In my research in Mexico with two fantastic MHIRT trainees, we are exploring the utility of the Cultural Formulation Interview (CFI) of the DSM-V. To our knowledge, ours is one of the first research studies to examine the CFI in clinical practice outside the United States. The DSM-V was only released in 2013, and the inclusion of the CFI in this manual (albeit as an Appendix) has been viewed by medical and psychological anthropologists as a step forward in the effort to incorporate what we refer to as patients’ illness experience (basically, how sufferers’ perceive and respond to their mental health problem, how it impacts their social roles and relationships, etc.) and explanatory models of illness (the different ways that clinicians and patients make sense of mental illness, how they view causality, symptomatology, and course of treatment). The CFI, and this lived-experience-of-illness approach, owes a great debt to the decades of work of anthropologist-psychiatrist Arthur Kleinman (for those who don’t know his work, a good primer for a popular audience is the 2006 What Really Matters: Living a Moral Life Amidst Uncertainty and Danger). Our CFI study, which we are conducting in a major public psychiatric hospital in Puebla, includes enrolling providers (psychiatrists and psychiatric residents) and their patients, and observing providers implement the CFI with patients. CFI questions include questions about social support and alternative treatments tried by patients. We are particularly interested in how well this interview picks up on aspects of patients’ cultural backgrounds that are relevant to their diagnosis, illness and treatment. Interestingly, the CFI doesn’t ask directly about gender or family relationships, two dimensions of cultural experience that seem to be salient and significantly associated with mental distress among the patients we are observing. For instance, in two interviews with young women diagnosed with depression-anxiety disorders, it was clear that tensions around independence/education/career choices/women’s responsibilities as caregivers and expectations for women’s marital roles were central to each woman’s experience of depression and (their word) “angustia”. One patient, “Lorena”, attributed her depression and anxiety to the tensions between “como pensaba que iba a ver mi vida y como actualmente la estoy viviendo” (“how I thought my life would be and how I’m actually living it”) – echoing the arguments made by Kleinman about how illness experience always indicates this existential dilemma – opening up the differences between life as we imagine or envision it to be and the uncertainty and challenges involved with life as actually lived. Lorena referred specifically to having studied for a post-secondary degree in tourism and administration, having travelled for her work to different parts of the country, and having a professional career as experiences that have shaped her expectations for independence as a woman – she seeks parity in gender roles and greater control over her life choices and wants these same things for her daughter (now 6 years old). These desires are raising conflicts for Lorena, however — both with the father of her child and with her own parents, who don’t necessarily share the same expectations for their daughter. Such dynamics around gender, family, and generation are very much “cultural” – reflecting shifts between “tradition” and “modernity” in contemporary Mexican society (and have been described by Anthropologist Jennifer Hirsch in her work on changing expectations for conjugal relationships in Mexican and Mexican-American communities). Nonetheless, and despite their apparent importance to patients such as Lorena, the CFI doesn’t ask about gender roles nor do providers view gender as part of “cultural” experience. The role of gender in culture and mental health/illness is definitely something I will continue to contemplate in this research…
In her wonderful book, Life Writing and Schizophrenia: Encounters at the Edge of Meaning, my colleague Mary Wood analyzes first-person accounts of schizophrenia, including that of her own mother, and shows how those suffering from major mental illness are in fact able to make sense out of their experiences. The interpretive process in Wood’s book is multi-layered: family members try to make sense of signs of distress, psychiatrists interpret clinical symptoms, and sufferers reflect on past psychotic episodes in ways that inscribe them with significance within particular social, historical, and cultural worlds. Wood writes, “Rather than being merely swept up in confused, fragmented, chaotic narratives, my mother was caught within too many narratives whose endings were already known. This is an important lesson I learned from my mother about schizophrenia and one that clinicians do well to keep in mind. It’s a distortion to say simply that someone living with schizophrenia has a false sense of reality. It is rather the case that the person’s sense are perceiving something with acute intensity” (pg. 288). I’ve been reading Wood’s chapter on her mother’s illness this first week of fieldwork in the major public psychiatric hospital here in Puebla. The interviews we are conducting ask patients to describe their explanatory model of illness- drawing directly on the work of Arthur Kleinman and other psychological anthropologists, the interviews aim to elicit first-person accounts of: what caused the “problem”, what the “problem” is, what possible remedies for the “problem” are, and how the psychiatric care the patient is receiving at the hospital can be improved to better address the “problem” — all from the patient’s perspective. I will describe the source of this interview guide in another post, but for now I want to share a bit of the story of a patient I will call Marcelo, who I interviewed yesterday. Marcelo is in his early 50s but has been living with schizophrenia for over 30 years, his first major psychotic episode occurred when he was 21, and he attributes the break to several factors: the death of a brother, the death of his father, and early childhood trauma, including hunger, poverty, and violence. Keeping Wood’s claims about sufferers’ ability to narrate their own experiences in mind, I was struck by how much Marcelo’s account of his illness support Wood’s argument. Marcelo remembered with lucidity dates of important life events and of major hospitalizations, he recalled names of many of his past clinical providers, and told a detailed story about being a goat-herder as a child but facing his father’s beatings when he lost a goat. Interestingly, and in what is not unusual in my experience working with those diagnosed with schizophrenia in Mexico, Marcelo also attributes one crisis episode (“crisis of nerves” in his words) to his experience as an undocumented migrant living in the U.S. for four years several decades ago. Throughout an over 40-minute interview, Marcelo was attentive to the interviewer, illustrative in his responses, and seemed comfortable with the setting. I was particularly surprised by his ability to narrate his experience because, after reviewing his chart notes, the attending psychiatry resident had warned me that Marcelo had recently suffered an episode of psychosis and she wasn’t sure he would be able to participate in our interview. This clinical perception – of schizophrenics as unable to narrate their experience – pervades not just the clinical encounter, but prevention programs and popular perceptions as well. Even well-established prevention programs are based on recognizing signs and symptoms of schizophrenia, such as false beliefs or hallucinations, that reinforce the idea that a schizophrenic mind doesn’t “make sense” but rather “makes nonsense”. While, like Wood, I in no way want to minimize the suffering that comes with major psychotic episodes, Marcelo’s case reminds me of the importance of recognition – here, I mean, recognizing the other’s ability to make sense and make significance out of suffering.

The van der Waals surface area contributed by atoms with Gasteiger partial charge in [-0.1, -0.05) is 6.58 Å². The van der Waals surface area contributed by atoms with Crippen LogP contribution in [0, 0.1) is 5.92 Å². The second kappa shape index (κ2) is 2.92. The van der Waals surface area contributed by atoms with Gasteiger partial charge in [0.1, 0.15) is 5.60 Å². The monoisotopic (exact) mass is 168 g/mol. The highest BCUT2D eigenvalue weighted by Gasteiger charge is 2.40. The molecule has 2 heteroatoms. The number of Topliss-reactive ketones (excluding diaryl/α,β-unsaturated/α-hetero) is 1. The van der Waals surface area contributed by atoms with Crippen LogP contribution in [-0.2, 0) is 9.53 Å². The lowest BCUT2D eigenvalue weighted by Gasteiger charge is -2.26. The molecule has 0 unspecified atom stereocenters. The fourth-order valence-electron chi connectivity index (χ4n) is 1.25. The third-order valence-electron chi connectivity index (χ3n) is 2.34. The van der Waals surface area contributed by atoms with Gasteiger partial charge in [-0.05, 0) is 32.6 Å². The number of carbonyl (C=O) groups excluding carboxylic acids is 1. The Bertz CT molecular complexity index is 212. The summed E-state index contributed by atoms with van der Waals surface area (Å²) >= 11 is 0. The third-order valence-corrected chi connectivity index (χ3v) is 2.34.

In my third summer of work with the Minority Mental Health Research & Training program (http://dornsife.usc.edu/latino-mental-health), I am helping mentor students conducting research related to prevention, diagnosis, and treatment of major mental illness. My days are spent at the BUAP (Benemérita Universidad Autónoma de Puebla)’s department of psychiatry, and at the psychiatric hospital where we are conducting research. The research project I’m supervising aims to assess the applicability, acceptability, and utility of the Cultural Formulation Interview, a tool that is part of the new DSM-V and is intended to evaluate the relation of culture to patients’ experiences of mental distress. So far, the major obstacle to our research is the reluctance of clinicians (psychiatrists and residents) to participate in the study. I think they believe we are evaluating them, rather than the instrument itself; also a barrier is their lack of time with back-to-back patient appointments, doing our 45 minute interview is a burden that our offer of a 200 peso gift card just can’t compensate for! More posts soon, from Puebla…